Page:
Max Walter Amann was the
first son born of Julius Amann and Marie Rieber. Julius and Marie were German immigrants, both arriving in the
United States when they were young. Julius came through the port of New York from Ludicksburg in 1875. He was only 15 years of age but he came alone. It is highly likely that he immigrated to escape the conscription of young men into the German Army. Marie came through the
port of New Orleans with her family in 1880. The ship roster lists her as only 9 years of age. Julius and Marie married when she was quite young (between 12 and 14) and they lived in San Antonio, Bexar County, Texas. Julius was quite a wheeler-dealer. His main source of income was buying horses, training them and then selling them, but he also dabbled in real estate. There are several Deed Records in Bexar and Atascosa Counties which show that he bought up land and then would sell it again shortly thereafter. It is assumed that he was speculating in the land rather than buying it to live on.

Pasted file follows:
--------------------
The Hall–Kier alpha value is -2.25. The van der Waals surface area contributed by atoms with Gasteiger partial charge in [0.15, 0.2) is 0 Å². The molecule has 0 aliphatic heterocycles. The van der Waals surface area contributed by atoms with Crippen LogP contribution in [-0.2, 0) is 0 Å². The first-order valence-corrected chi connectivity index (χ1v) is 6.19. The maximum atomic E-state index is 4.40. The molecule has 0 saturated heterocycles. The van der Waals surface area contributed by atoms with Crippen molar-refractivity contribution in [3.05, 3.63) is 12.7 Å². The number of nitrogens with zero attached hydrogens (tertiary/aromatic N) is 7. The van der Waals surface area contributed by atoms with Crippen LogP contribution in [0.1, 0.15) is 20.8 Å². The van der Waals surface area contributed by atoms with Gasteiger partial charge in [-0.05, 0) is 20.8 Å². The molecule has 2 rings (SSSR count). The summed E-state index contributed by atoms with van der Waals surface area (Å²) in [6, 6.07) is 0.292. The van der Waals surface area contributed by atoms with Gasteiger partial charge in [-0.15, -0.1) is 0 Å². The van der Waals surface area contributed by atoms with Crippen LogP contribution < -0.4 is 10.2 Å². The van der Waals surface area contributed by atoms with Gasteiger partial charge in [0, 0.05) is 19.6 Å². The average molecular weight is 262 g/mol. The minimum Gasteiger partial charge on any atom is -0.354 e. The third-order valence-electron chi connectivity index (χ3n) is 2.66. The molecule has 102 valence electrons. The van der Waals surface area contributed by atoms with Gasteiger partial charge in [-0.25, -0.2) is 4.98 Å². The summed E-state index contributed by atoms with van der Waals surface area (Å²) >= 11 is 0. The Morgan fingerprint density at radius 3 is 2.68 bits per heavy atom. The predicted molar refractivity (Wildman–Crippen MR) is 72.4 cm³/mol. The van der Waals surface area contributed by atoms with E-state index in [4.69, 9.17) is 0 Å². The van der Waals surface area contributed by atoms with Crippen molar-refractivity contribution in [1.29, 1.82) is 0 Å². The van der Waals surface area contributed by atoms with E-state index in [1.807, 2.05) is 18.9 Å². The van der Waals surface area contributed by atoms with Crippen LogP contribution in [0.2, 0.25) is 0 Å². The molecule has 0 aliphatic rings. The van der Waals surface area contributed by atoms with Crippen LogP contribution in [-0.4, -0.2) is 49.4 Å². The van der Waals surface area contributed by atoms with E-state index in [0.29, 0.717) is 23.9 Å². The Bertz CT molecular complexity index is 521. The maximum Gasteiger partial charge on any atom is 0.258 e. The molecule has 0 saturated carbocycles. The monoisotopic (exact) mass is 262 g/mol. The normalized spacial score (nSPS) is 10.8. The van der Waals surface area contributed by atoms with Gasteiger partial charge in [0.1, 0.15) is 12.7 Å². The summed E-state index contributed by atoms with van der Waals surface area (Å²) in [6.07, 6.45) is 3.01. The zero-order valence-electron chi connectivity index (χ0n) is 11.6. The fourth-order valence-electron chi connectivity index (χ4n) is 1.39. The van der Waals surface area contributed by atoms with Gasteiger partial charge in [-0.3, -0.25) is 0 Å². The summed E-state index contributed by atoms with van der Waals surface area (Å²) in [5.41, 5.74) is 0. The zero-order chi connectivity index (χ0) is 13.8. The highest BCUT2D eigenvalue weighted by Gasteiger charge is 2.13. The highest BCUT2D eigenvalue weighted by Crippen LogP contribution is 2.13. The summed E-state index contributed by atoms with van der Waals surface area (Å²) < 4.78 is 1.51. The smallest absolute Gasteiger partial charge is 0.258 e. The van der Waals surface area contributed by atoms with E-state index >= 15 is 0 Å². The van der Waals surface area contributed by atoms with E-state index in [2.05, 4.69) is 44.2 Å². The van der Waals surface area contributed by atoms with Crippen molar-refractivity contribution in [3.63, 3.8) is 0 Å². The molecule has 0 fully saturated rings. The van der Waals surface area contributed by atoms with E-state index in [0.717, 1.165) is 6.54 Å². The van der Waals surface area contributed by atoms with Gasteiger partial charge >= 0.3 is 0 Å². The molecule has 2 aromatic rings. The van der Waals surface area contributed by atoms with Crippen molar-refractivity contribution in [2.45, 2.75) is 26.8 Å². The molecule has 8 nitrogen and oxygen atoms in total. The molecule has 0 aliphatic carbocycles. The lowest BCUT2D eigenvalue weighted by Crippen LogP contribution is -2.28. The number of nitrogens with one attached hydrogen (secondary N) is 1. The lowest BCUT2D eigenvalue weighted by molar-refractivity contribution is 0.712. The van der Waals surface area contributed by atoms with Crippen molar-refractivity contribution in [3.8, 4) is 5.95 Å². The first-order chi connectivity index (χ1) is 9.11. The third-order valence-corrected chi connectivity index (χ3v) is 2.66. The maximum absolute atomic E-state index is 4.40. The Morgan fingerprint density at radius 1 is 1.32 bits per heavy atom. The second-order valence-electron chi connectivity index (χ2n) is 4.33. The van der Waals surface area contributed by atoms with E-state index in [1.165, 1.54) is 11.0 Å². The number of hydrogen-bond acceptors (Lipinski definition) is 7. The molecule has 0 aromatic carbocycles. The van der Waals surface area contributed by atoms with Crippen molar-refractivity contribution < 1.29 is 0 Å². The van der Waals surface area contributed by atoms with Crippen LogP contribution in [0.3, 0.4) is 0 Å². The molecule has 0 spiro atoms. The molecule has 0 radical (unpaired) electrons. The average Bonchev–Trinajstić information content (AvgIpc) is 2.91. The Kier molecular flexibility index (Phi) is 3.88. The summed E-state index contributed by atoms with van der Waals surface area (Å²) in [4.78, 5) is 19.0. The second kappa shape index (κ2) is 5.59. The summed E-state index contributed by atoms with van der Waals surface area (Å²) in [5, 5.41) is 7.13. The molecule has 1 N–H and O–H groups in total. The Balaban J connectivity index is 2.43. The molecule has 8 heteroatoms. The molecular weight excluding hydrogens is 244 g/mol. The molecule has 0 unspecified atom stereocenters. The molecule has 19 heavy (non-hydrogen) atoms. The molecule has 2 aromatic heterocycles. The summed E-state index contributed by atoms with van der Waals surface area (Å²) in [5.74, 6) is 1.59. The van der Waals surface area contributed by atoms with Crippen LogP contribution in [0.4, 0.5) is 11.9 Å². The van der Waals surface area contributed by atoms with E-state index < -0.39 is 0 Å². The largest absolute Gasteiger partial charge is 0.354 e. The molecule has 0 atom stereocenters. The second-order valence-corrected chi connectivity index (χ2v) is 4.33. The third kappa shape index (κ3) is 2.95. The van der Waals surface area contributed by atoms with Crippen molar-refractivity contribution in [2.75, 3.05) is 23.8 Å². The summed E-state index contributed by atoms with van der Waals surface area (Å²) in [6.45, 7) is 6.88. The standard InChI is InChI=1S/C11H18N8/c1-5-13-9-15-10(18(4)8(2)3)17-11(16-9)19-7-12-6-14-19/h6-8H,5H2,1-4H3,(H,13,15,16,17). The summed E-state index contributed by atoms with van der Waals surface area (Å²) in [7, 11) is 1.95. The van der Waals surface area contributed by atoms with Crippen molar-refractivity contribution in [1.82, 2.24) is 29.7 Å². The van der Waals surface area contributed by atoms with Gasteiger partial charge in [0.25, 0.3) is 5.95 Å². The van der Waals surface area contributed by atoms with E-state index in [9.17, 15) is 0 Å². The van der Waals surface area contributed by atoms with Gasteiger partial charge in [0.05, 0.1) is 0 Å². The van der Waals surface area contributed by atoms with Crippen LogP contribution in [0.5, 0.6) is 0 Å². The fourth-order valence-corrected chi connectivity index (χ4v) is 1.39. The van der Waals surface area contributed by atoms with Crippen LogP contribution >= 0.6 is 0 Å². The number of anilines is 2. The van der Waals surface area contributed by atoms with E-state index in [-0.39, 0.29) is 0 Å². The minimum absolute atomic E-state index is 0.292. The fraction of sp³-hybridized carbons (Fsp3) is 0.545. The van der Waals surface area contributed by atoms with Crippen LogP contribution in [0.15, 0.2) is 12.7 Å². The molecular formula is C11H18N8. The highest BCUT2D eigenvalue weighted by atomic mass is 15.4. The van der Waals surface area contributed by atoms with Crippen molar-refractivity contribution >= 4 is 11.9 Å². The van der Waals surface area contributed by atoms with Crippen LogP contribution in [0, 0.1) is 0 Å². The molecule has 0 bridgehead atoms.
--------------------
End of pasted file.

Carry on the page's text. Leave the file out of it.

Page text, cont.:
It is probable that Julius was quite a strong-willed man. It is said that he came from an aristocratic background and that he felt that many people were "beneath" him. He left Germany alone at a young age, most likely without his family's consent. It has been told that when he met Marie Rieber (later spelled Mary), he told her father that he would marry her when she was old enough, and he did. He also insisted that his children only speak German at home. In fact, his son Max retained some of his German accent throughout his life, even though he was born in Texas. Julius died at the age of 40 while breaking a horse. Marie was left with four young children and was pregnant with the fifth. She eventually moved in with her married daughter Eda (Amy) and her family. Marie lived a long life with a loving family taking care of her until her death. She is buried in the Luthern Cemetery in San Antonio.